I recently had a friend of mine refer to wedding photographers as the “Macgyvers” of photography.   This couldn’t have been any more true of my latest gorgeous wedding at the ultra elegant Racquet Club of Philadelphia.  I had been excited about Meredith and Rick’s classic wedding for months.  We had several plans for photos throughout the day, including bridal party and bride and groom photos in nearby Rittenhouse Park, as well as photos of the lovely couple in the historic tennis courts upstairs.  I was giddy with excitement.  I began to pour over photos of Audrey Hepburn and Humphrey Bogart in “Sabrina”, in particular the romantic scene on the tennis court, drinking champagne and dancing in that unforgettable white Givenchy gown.

Nope.  Not to happen.  There was a downpour of rain, and not the pretty kind.  A stroll to Rittenhouse was absolutely not happening, so we decided to forgo the park and get all of our shots in The Racquet Club.  No problem.  As soon as the ceremony was over, I dashed up to the fourth floor for romantic tennis court scene that I’d been dreaming of, and was met with the angry glare of 4 young Asian men in the midst of a heated match.  I quickly grabbed my lightstand left with my tail between my legs.  No problem.  The ceremony site!  I ran back down only to find a bustling staff moving chairs to flip the room.  I was crushed and seemingly out of options, until I discovered my bride and groom sharing a glass of champagne in the basement of the building, a floor I didn’t even know existed.  With it’s old wood, and stained glass windows, I was thrilled to find an area devoid of people, protected from the elements, and yes, lovely.

And so Meredith and Rick rolled with the punches, shared a romantic glass of champagne, and weathered the storm in the basement of the 150 year old building.  And it was absolutely lovely.  ‘Cause sometimes it’s amazing to find magic in a  Macgyver afternoon.

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DSC_0803 No can ever accuse us of not coming up with an amazing idea, and then exploring every single aspect of it, until we’ve shot it from every angle, lit it as many ways as physically possible, in as many unique locations as we can find.

When we first conceived our idea of taking Indian Holi Powder from the Hindu Festival of Colors and using it as a photography prop for working with models, no one had done anything quite like it.  There were a few powder shoots out there floating around in google images, but most were engagement shoots, and using the powder in a cutesy play fight, the couple throwing powder at each other, as they do with hundreds of thousands of people on the streets every spring in India.  We were more interested in using the powder as an expression of a woman’s beauty, the essence of her emotional life, whatever that may be at the time of the shoot.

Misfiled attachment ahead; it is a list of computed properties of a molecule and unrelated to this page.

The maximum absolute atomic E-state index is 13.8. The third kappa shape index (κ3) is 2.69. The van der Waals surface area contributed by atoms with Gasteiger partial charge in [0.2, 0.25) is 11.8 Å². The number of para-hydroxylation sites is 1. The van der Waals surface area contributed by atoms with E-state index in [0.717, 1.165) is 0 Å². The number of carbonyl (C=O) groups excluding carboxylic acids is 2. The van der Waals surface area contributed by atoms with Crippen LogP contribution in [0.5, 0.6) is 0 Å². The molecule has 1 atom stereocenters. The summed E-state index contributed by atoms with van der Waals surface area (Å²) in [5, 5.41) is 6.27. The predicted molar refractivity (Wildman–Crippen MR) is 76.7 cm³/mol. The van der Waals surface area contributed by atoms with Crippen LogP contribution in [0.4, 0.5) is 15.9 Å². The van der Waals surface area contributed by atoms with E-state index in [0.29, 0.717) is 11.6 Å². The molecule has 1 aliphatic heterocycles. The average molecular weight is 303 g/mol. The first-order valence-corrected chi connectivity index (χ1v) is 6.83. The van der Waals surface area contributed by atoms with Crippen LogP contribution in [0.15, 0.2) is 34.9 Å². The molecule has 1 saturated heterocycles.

My favorite part of the shoot is the first few times the powder hits the model, when she’s clean and fresh and beautiful and that one first cloud of color envelopes her, hopefully in stategically beautiful areas of the body.  So we always begin our shoots by asking the model…which color are you really feeling?  Are you a calm, peaceful blue?  A fiery, passionate red?  A playful pink?  In this way, we allow our models to bring their emotional energy to the photos, which is what I believe makes our Holi Powder shoots so introspective and lovely, no matter who or where we shoot them.

For this shoot, which was produced and cast by Tyrone Mitchell  of MMG, and shot at Gregory Maxx’s Red Cedar Studios, and assisted by lovely photographer and supreme powder thrower Stephanie Malloy of Lucky Rabbit Photography, we had a beautiful group of fearless women ready to jump in, bare their hearts and souls and bodies, and get color in places they never dreamed possible.  Thank you to every one for allowing us to live in our imaginations and remember how important it is to constantly stay creative, no matter how busy our lives get.

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To view the journey of our work with Holi Powder and models, please visit BWR Holi Powder Shoots